Nest: convenience vs. data

Nest, the company that makes thermostats and gas detectors bought by Google at the beginning of the year for 3.2 billion dollars has just announced an interesting strategy: deals with electricity distributors to install its thermostats free for customers. The idea is to speed up penetration of the company’s products in homes (at the time of the Google buy out it was present in around 1 percent of US homes) in exchange for associating itself with the main parties interested in reducing and rationalizing energy use.

Nest’s thermostats, which have just been updated to include information about the weather, as well as including algorithms that learn users’ habits and preferences, are very easy to use, thanks to the work of Tony Fadell, a former Apple designer. Users don’t have to deal with complex panels of the kinds found in The Jetsons’ household; all that is required is to turn the thermostat one way when the ambient temperature is to hot, and in another direction when it is too cold. The thermostat, for the first time in history is now almost sexy, an intelligent device able to predict its owner’s preferences, as well as being fitted with smoke and gas detectors.

The obvious question is what can the company do with a huge network of sensors installed in thousands of homes, sensors able to detect heat, light, movement, and ultrasound. The answer could be to suggest to electricity companies that they could partially manage the temperatures of their customers’ homes, thus enabling them to manage their aggregate consumption at times of peak demand. These savings could be passed on to customers, and could also lead to information exchange with the utilities, which have traditionally limited themselves to providing a commodity, pretty much ignoring what the client actually wants or needs.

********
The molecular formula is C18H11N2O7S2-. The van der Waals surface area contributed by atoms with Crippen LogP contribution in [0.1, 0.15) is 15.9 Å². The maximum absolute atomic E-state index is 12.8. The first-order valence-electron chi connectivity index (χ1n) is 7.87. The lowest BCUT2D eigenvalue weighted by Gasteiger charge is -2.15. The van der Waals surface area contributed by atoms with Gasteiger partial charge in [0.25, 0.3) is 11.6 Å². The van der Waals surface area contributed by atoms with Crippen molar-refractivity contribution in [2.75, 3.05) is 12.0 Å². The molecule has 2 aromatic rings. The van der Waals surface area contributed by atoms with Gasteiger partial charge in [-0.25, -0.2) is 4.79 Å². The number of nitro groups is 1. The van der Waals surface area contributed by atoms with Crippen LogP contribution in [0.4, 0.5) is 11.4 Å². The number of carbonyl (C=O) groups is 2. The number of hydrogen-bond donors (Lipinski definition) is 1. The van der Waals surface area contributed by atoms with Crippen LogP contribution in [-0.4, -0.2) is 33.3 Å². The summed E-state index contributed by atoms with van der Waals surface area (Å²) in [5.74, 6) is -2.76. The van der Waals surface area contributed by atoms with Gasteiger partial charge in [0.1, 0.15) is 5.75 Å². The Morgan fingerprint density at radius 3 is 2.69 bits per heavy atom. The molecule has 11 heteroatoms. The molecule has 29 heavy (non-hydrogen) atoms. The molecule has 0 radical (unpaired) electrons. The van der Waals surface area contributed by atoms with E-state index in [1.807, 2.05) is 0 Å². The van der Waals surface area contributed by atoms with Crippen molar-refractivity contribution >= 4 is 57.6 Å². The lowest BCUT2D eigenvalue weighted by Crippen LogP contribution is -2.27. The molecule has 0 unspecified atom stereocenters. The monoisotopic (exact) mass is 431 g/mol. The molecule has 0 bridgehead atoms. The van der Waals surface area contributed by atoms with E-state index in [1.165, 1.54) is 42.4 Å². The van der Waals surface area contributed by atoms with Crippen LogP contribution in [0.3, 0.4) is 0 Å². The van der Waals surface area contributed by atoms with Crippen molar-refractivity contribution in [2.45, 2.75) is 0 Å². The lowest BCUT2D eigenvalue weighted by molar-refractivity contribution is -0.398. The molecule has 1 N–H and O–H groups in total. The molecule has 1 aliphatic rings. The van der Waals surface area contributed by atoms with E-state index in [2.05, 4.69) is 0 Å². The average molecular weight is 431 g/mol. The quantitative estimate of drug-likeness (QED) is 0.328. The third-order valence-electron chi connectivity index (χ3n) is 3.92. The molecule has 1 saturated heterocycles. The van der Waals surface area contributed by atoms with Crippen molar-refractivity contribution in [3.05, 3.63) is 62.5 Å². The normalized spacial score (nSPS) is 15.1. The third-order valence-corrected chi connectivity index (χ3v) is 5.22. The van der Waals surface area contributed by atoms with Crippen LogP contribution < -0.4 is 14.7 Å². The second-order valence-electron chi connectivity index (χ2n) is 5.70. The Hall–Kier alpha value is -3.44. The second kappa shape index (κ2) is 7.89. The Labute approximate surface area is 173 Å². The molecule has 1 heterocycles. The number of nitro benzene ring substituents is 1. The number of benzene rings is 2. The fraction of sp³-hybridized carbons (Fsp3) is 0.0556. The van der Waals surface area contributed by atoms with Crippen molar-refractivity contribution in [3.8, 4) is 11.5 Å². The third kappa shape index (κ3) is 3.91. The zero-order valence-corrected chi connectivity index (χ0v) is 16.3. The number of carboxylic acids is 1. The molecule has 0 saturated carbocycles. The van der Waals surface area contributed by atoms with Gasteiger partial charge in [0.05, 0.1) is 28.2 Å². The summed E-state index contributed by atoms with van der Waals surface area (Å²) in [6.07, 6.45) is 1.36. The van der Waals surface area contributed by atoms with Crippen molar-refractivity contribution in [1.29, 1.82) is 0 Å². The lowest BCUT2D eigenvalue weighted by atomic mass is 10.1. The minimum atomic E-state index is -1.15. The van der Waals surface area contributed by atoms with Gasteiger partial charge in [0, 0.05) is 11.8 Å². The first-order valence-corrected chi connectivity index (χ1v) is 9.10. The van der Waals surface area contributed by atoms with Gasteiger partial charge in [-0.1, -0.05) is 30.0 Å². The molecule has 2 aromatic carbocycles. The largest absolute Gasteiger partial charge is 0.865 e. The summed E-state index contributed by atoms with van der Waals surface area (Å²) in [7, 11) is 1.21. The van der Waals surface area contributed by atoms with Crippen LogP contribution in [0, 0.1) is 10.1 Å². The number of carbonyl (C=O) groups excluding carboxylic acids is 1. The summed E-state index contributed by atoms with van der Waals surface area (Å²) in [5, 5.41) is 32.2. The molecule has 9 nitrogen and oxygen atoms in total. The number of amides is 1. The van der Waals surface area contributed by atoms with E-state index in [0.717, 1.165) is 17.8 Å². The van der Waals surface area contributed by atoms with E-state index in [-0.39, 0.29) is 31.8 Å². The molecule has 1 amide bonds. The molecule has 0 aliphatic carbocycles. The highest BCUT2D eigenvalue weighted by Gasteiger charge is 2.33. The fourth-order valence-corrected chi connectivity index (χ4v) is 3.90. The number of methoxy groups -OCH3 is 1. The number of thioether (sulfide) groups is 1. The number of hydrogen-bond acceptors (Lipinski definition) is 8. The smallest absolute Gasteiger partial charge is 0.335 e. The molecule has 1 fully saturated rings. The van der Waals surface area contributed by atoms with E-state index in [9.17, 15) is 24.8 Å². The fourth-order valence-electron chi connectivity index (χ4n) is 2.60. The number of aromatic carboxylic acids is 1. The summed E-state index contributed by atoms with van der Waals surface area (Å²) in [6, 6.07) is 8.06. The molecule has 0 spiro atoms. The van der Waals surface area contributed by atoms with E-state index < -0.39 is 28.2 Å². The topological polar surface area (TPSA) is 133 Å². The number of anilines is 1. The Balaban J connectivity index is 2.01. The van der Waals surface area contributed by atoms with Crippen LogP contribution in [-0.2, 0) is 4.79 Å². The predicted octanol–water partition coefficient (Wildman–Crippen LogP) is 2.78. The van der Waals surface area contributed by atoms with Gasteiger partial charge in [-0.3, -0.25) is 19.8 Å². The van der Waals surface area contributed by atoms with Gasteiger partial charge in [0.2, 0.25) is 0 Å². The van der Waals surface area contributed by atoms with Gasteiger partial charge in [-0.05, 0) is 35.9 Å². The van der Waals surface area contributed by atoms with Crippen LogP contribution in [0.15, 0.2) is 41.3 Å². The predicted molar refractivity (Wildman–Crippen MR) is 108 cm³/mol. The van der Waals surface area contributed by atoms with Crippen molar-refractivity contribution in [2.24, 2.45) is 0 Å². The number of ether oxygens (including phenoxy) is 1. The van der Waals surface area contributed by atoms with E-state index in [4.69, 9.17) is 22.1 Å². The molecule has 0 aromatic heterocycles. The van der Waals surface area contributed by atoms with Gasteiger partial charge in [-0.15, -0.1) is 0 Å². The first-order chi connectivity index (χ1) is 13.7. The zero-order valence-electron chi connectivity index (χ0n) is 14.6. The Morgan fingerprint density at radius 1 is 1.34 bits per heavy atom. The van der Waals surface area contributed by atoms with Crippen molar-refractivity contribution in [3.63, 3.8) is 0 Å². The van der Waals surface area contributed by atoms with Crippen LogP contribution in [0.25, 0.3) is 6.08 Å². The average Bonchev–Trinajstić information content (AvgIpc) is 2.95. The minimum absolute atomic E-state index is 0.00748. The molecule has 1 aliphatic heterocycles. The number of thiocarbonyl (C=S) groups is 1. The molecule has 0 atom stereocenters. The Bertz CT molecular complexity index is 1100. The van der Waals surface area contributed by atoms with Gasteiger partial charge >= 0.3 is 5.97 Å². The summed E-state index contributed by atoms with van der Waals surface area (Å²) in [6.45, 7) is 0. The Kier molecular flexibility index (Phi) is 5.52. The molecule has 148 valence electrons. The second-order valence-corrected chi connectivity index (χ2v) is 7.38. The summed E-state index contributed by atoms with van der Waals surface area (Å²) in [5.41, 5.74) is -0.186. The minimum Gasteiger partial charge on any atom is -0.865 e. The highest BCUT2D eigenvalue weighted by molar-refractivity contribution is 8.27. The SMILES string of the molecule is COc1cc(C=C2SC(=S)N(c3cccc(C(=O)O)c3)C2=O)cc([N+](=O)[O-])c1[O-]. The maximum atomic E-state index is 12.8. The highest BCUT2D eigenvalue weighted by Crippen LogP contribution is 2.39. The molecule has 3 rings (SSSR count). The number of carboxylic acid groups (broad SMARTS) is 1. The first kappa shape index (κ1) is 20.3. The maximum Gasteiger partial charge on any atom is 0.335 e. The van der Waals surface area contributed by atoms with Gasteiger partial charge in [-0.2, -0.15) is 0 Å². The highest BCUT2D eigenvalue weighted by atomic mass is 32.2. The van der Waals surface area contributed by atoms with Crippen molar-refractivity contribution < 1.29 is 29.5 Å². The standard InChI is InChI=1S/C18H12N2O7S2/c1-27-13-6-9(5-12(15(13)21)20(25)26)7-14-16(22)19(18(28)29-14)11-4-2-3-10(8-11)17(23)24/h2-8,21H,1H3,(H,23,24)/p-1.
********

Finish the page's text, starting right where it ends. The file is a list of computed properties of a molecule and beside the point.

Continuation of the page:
Nest’s agreements with the electricity companies will have to be negotiated, but might include anything from a percentage of the savings to deals direct with customers. Nest says that it won’t allow utilities to actually control its thermostats, and that any information gathered would not be shared with third parties — not even with Google — but it is very likely that some customers might have their suspicions.

Would customers be prepared to share information about how much electricity they use with electricity suppliers, who after all, are not exactly famed for their customer service? Could a mutually beneficial relationship be established on the basis of this information and on these types of devices?

From the client’s perspective, the idea would be to increase convenience and savings in return for providing data that some people might consider highly personal. As we install more and more of these kinds of intelligent sensors, they take on a hitherto unimagined relevance. It is clear that the development of the internet of things and the intelligent home will oblige us to get used to these kinds of intrusions.

(En español, aquí)